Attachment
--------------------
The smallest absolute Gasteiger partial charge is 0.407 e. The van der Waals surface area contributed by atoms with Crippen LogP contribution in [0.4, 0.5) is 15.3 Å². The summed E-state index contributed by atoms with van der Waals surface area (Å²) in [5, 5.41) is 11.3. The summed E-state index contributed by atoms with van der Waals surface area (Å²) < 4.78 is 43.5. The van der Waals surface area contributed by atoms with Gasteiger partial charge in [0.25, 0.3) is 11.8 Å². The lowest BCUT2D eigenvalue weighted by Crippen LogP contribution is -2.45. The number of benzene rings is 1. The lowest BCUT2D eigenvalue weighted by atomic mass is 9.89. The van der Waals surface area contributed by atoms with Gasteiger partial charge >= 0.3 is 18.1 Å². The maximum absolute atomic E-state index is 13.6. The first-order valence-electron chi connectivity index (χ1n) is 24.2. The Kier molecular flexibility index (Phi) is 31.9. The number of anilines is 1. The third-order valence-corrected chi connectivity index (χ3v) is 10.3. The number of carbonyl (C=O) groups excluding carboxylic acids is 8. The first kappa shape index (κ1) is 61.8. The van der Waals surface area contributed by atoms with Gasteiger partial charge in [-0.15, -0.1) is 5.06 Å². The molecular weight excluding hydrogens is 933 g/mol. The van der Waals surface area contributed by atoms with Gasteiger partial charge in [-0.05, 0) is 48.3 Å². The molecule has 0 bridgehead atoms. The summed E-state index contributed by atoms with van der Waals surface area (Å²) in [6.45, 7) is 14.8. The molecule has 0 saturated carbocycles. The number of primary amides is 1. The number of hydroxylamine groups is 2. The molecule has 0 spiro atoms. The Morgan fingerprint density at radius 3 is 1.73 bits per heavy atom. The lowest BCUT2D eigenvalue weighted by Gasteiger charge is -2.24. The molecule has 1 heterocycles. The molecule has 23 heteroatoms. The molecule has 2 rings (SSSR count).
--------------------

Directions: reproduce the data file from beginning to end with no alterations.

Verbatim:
The smallest absolute Gasteiger partial charge is 0.407 e. The van der Waals surface area contributed by atoms with Crippen LogP contribution in [0.4, 0.5) is 15.3 Å². The summed E-state index contributed by atoms with van der Waals surface area (Å²) in [5, 5.41) is 11.3. The summed E-state index contributed by atoms with van der Waals surface area (Å²) < 4.78 is 43.5. The van der Waals surface area contributed by atoms with Gasteiger partial charge in [0.25, 0.3) is 11.8 Å². The lowest BCUT2D eigenvalue weighted by Crippen LogP contribution is -2.45. The number of benzene rings is 1. The lowest BCUT2D eigenvalue weighted by atomic mass is 9.89. The van der Waals surface area contributed by atoms with Gasteiger partial charge >= 0.3 is 18.1 Å². The maximum absolute atomic E-state index is 13.6. The first-order valence-electron chi connectivity index (χ1n) is 24.2. The Kier molecular flexibility index (Phi) is 31.9. The number of anilines is 1. The third-order valence-corrected chi connectivity index (χ3v) is 10.3. The number of carbonyl (C=O) groups excluding carboxylic acids is 8. The first kappa shape index (κ1) is 61.8. The van der Waals surface area contributed by atoms with Gasteiger partial charge in [-0.15, -0.1) is 5.06 Å². The molecular weight excluding hydrogens is 933 g/mol. The van der Waals surface area contributed by atoms with Gasteiger partial charge in [-0.05, 0) is 48.3 Å². The molecule has 0 bridgehead atoms. The summed E-state index contributed by atoms with van der Waals surface area (Å²) in [6.45, 7) is 14.8. The molecule has 0 saturated carbocycles. The number of primary amides is 1. The number of hydroxylamine groups is 2. The molecule has 0 spiro atoms. The Morgan fingerprint density at radius 3 is 1.73 bits per heavy atom. The lowest BCUT2D eigenvalue weighted by Gasteiger charge is -2.24. The molecule has 1 heterocycles. The molecule has 23 heteroatoms. The molecule has 2 rings (SSSR count).